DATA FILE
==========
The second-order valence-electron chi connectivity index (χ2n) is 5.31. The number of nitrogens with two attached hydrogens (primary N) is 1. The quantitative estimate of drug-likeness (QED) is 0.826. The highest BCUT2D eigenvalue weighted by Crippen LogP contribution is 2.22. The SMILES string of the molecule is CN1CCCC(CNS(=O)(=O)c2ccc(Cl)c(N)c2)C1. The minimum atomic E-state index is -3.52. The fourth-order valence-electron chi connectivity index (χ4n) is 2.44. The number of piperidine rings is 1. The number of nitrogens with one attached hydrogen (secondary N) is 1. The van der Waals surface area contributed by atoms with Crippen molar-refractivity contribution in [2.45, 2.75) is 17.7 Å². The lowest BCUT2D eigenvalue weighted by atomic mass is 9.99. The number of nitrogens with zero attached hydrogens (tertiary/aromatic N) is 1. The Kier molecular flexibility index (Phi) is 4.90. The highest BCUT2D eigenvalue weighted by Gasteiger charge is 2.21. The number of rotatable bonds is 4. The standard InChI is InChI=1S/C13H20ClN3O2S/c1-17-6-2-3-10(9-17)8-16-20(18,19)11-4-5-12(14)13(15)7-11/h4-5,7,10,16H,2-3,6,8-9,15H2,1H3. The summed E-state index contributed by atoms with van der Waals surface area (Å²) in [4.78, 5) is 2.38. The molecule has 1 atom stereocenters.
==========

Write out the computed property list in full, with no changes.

The second-order valence-electron chi connectivity index (χ2n) is 5.31. The number of nitrogens with two attached hydrogens (primary N) is 1. The quantitative estimate of drug-likeness (QED) is 0.826. The highest BCUT2D eigenvalue weighted by Crippen LogP contribution is 2.22. The SMILES string of the molecule is CN1CCCC(CNS(=O)(=O)c2ccc(Cl)c(N)c2)C1. The minimum atomic E-state index is -3.52. The fourth-order valence-electron chi connectivity index (χ4n) is 2.44. The number of piperidine rings is 1. The number of nitrogens with one attached hydrogen (secondary N) is 1. The van der Waals surface area contributed by atoms with Crippen molar-refractivity contribution in [2.45, 2.75) is 17.7 Å². The lowest BCUT2D eigenvalue weighted by atomic mass is 9.99. The number of nitrogens with zero attached hydrogens (tertiary/aromatic N) is 1. The Kier molecular flexibility index (Phi) is 4.90. The highest BCUT2D eigenvalue weighted by Gasteiger charge is 2.21. The number of rotatable bonds is 4. The standard InChI is InChI=1S/C13H20ClN3O2S/c1-17-6-2-3-10(9-17)8-16-20(18,19)11-4-5-12(14)13(15)7-11/h4-5,7,10,16H,2-3,6,8-9,15H2,1H3. The summed E-state index contributed by atoms with van der Waals surface area (Å²) in [4.78, 5) is 2.38. The molecule has 1 atom stereocenters.